Posts filed under ‘Teaching tools’
Want to teach entrepreneurship to a class, kids, grandkids (yourself) in 30 minutes or an hour. The EITC (Entrepreneur in the Classroom) curriculum is three downloadable Powerpoints has been used by approximately 40,000 students a year for the past six years.
101 of patent, trademark, servicemark, and copyright for small business and entrepreneurs. A discussion of patent “bullying” and protecting your patent, protection your reputation, and does social media change the landscape for patents, copyrights, and trademarks?
It’s important to recognize that that entrepreneurship is not limited to “typical business.” Be sure to ask for the Alternative Exercises of this free, Powerpoint entrepreneurship curriculum (registration required). It showcases thediversity of entrepreneurship, as does our entrepreneur profile of today: hiking guide and artist Coleton Lunt.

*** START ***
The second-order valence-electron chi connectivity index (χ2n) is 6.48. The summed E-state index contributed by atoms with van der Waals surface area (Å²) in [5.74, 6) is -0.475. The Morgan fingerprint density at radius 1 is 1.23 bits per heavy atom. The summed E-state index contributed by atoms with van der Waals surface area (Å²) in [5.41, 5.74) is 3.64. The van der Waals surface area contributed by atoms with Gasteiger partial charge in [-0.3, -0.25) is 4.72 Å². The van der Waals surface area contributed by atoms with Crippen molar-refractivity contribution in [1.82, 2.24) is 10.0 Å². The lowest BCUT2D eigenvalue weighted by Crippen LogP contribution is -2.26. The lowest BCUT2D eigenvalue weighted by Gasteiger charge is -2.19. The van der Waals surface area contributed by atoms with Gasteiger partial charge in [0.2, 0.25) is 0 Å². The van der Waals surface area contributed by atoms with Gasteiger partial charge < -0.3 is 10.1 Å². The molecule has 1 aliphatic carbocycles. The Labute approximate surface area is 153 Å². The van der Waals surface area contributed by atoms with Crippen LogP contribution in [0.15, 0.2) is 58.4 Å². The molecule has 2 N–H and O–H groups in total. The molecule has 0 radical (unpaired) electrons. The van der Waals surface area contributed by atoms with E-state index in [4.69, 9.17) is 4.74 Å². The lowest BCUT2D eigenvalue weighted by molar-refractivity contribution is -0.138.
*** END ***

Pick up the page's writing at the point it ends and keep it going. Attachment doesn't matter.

Tricia is a senior in the George Washington University School of Business and founder of Greenfinity. She’s had more entrepreneurial experiences than the average college senior. Read about her story here.
Amanda Fischer is the founder of Grade A Marketing. This young entrepreneur integrates values, and an embrace of constant change. Can you? See the exercises at the bottom of this post as a family or class discussion with the young entrepreneurs in your life.
Ever wondered how to get started in thinking about Entrepreneurship. Well, Larry Robertson’s book A Deliberate Pause is a great first step.
In the last post, we took a look at an important business concept that is a mystery to entrepreneurs and business students young and old: The BUSINESS MODEL. In this post, I discuss a creative idea for looking a business models which you can apply in your daily life or the classroom.
Today we tackle a business concept not covered in the EITC free Entrepreneur in the Classroom curriculum: BUSINESS MODELS.
How does one “go global?” Thomas Friedman’s book The World Is Flat showed us how our businesses are becoming global. Here are the top 10 factors leading to globalization according to the WikiSummary of Friedman’s book: